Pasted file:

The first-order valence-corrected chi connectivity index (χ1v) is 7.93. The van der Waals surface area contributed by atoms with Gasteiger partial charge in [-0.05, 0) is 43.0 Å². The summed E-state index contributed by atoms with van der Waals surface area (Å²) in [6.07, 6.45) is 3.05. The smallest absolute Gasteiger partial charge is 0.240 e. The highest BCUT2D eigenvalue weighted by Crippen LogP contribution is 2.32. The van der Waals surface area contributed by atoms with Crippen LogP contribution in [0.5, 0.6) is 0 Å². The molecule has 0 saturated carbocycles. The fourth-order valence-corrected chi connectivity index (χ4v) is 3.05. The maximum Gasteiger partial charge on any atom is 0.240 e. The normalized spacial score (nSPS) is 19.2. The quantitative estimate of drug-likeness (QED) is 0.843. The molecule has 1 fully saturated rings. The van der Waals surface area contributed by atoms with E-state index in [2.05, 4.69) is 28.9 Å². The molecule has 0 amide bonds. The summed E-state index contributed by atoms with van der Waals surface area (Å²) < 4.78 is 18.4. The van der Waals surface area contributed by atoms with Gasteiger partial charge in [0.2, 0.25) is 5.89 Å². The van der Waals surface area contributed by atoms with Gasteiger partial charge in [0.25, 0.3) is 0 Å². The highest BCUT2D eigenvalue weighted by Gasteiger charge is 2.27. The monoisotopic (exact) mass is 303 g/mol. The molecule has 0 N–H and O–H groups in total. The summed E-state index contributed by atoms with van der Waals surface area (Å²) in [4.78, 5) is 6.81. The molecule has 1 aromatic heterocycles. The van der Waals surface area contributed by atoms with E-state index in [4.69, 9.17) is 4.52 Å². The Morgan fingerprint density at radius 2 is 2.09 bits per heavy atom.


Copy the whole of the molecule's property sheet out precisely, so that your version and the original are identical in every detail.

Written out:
The first-order valence-corrected chi connectivity index (χ1v) is 7.93. The van der Waals surface area contributed by atoms with Gasteiger partial charge in [-0.05, 0) is 43.0 Å². The summed E-state index contributed by atoms with van der Waals surface area (Å²) in [6.07, 6.45) is 3.05. The smallest absolute Gasteiger partial charge is 0.240 e. The highest BCUT2D eigenvalue weighted by Crippen LogP contribution is 2.32. The van der Waals surface area contributed by atoms with Crippen LogP contribution in [0.5, 0.6) is 0 Å². The molecule has 0 saturated carbocycles. The fourth-order valence-corrected chi connectivity index (χ4v) is 3.05. The maximum Gasteiger partial charge on any atom is 0.240 e. The normalized spacial score (nSPS) is 19.2. The quantitative estimate of drug-likeness (QED) is 0.843. The molecule has 1 fully saturated rings. The van der Waals surface area contributed by atoms with E-state index in [2.05, 4.69) is 28.9 Å². The molecule has 0 amide bonds. The summed E-state index contributed by atoms with van der Waals surface area (Å²) < 4.78 is 18.4. The van der Waals surface area contributed by atoms with Gasteiger partial charge in [0.2, 0.25) is 5.89 Å². The van der Waals surface area contributed by atoms with Gasteiger partial charge in [0.25, 0.3) is 0 Å². The highest BCUT2D eigenvalue weighted by Gasteiger charge is 2.27. The monoisotopic (exact) mass is 303 g/mol. The molecule has 0 N–H and O–H groups in total. The summed E-state index contributed by atoms with van der Waals surface area (Å²) in [4.78, 5) is 6.81. The molecule has 1 aromatic heterocycles. The van der Waals surface area contributed by atoms with E-state index in [4.69, 9.17) is 4.52 Å². The Morgan fingerprint density at radius 2 is 2.09 bits per heavy atom.